Well, that didn’t take long.
In the first standoff between Republican leadership and President Obama following the November elections, the GOP is showing signs it doesn’t have the fortitude to fight the good fight.
There is no good reason for the House NOT to take real action now.
We went from House Speaker John Boehner declaring just days after the election that when it came to Obama’s executive action on immigration, “We are going to fight the president tooth and nail,” to three weeks later the House passing a completely toothless bill that declares the president’s actions “null and void” but has zero strings attached to actually make that so.
Boehner updated his talking points this week, saying on Thursday, “Come January, we’ll have a Republican House and Republican Senate, and we’ll be in a stronger position to take actions.” It is, he said, “the most practical way to fight the president’s action.”
Practical isn’t the same as effective.
“Practical” means business as usual and “we’re backing down.” Indeed, there is the possibility the House will pass a bill next week that funds all government agencies well into 2015, including the Department of Homeland Security—the main implementer of Obama’s executive amnesty program. Despite the fact the GOP will control both the House and Senate come January, it is much harder to take back money once you’ve allocated it.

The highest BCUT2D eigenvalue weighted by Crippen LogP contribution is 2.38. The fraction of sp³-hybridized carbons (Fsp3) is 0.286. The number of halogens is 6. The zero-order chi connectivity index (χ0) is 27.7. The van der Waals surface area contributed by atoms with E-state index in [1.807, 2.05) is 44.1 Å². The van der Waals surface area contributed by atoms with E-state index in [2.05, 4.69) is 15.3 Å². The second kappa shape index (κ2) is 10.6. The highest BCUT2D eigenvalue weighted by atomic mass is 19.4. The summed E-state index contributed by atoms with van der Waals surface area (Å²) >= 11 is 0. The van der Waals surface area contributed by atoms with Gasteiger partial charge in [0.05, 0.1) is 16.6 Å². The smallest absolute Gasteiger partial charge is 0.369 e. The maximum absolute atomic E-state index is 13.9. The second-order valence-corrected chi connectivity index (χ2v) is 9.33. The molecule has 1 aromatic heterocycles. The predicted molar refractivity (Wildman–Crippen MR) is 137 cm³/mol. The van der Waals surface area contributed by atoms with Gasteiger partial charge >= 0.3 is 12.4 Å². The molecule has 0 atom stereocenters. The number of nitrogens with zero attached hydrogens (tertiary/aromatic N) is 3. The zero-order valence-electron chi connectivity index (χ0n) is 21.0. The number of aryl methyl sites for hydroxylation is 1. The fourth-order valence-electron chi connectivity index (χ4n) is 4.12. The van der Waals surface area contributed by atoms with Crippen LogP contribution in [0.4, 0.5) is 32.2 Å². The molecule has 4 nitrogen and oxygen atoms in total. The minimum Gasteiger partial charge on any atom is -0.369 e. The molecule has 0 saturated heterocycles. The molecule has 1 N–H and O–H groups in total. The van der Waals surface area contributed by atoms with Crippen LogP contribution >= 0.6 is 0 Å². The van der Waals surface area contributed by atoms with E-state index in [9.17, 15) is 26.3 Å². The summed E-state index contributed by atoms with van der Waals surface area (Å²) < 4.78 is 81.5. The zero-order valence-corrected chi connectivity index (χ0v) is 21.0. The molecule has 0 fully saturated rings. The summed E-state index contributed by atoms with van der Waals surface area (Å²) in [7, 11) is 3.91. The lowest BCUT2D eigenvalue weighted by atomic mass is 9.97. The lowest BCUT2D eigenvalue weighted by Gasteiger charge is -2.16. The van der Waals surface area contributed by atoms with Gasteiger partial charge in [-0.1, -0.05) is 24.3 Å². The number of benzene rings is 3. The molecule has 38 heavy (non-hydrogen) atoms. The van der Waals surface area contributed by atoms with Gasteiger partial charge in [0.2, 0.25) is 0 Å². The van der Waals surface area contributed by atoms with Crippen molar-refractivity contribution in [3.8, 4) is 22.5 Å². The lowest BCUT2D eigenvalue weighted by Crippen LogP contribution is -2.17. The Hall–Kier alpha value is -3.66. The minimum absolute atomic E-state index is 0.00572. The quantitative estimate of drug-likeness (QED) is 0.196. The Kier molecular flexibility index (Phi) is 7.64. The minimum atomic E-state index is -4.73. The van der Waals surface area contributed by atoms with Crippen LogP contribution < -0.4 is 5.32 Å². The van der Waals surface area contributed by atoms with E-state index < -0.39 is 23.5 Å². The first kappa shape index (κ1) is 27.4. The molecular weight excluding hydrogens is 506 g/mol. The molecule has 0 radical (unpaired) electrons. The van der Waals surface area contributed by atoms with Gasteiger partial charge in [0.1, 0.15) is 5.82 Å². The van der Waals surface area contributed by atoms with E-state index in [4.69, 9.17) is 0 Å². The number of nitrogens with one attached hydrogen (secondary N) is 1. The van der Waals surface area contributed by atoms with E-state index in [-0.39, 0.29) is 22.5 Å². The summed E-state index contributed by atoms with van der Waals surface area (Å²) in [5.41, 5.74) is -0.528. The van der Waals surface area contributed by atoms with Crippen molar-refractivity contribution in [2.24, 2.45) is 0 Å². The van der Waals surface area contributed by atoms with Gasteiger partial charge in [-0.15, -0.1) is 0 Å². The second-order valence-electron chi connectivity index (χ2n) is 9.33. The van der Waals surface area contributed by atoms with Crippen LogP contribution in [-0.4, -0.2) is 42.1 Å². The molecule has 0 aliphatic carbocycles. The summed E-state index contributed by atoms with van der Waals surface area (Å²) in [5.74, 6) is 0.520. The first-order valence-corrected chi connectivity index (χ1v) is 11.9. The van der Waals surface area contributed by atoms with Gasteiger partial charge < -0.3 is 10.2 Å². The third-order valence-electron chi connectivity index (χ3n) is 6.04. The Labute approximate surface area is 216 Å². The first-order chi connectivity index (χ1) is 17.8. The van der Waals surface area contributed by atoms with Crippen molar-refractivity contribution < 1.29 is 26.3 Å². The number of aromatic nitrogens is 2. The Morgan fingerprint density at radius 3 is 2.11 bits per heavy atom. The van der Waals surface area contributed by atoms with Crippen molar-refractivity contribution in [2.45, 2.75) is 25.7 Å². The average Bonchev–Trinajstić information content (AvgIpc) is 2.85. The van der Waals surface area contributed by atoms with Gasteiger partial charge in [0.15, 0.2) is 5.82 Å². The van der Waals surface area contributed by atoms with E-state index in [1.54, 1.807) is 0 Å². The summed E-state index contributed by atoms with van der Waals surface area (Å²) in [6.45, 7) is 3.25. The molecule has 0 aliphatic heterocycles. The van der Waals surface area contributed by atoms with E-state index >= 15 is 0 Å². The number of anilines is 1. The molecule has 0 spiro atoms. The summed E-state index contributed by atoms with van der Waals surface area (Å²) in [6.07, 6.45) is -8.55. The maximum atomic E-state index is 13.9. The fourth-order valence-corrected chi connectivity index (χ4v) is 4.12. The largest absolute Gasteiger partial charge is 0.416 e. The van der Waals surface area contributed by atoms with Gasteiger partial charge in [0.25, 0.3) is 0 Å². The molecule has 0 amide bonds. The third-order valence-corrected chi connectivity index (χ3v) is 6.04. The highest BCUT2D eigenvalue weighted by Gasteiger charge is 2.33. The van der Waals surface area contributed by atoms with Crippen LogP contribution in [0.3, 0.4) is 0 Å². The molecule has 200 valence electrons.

There is no good reason for the House NOT to take real action now. If leaders need ideas, they can take a look at the public memo put together by my colleagues at Heritage Action that clearly lays out three very workable scenarios the GOP could follow to force Senate Majority Leader Harry Reid’s hand—and put any talk about not funding the government or a government shutdown on both Reid’s and Obama’s plate.
Heritage Action chief executive Michael Needham is right to say, “The fight is now, not next year. Americans expect real action, not a show vote.”
And not only did voters deliver a resounding message on Election Day rebuffing Obama and his agenda, a new poll out this week by Quinnipiac University shows a growing opposition among American voters to illegal immigration.
In November 2013, 57 percent of American voters said illegal immigrants should be allowed to stay in the country and be given a path to citizenship. That number has dropped almost 10 points in the past year with only 48 percent agreeing with that statement today.
The same 2013 poll showed 26 percent of respondents believed illegal immigrants should be forced to leave the country. Today, that number is up to 35 percent—the largest ever recorded by Quinnipiac.
There has been a lot of talk from Republicans about how Obama apparently didn’t get the message from the election. Conservatives might rightly ask the same of the GOP leadership.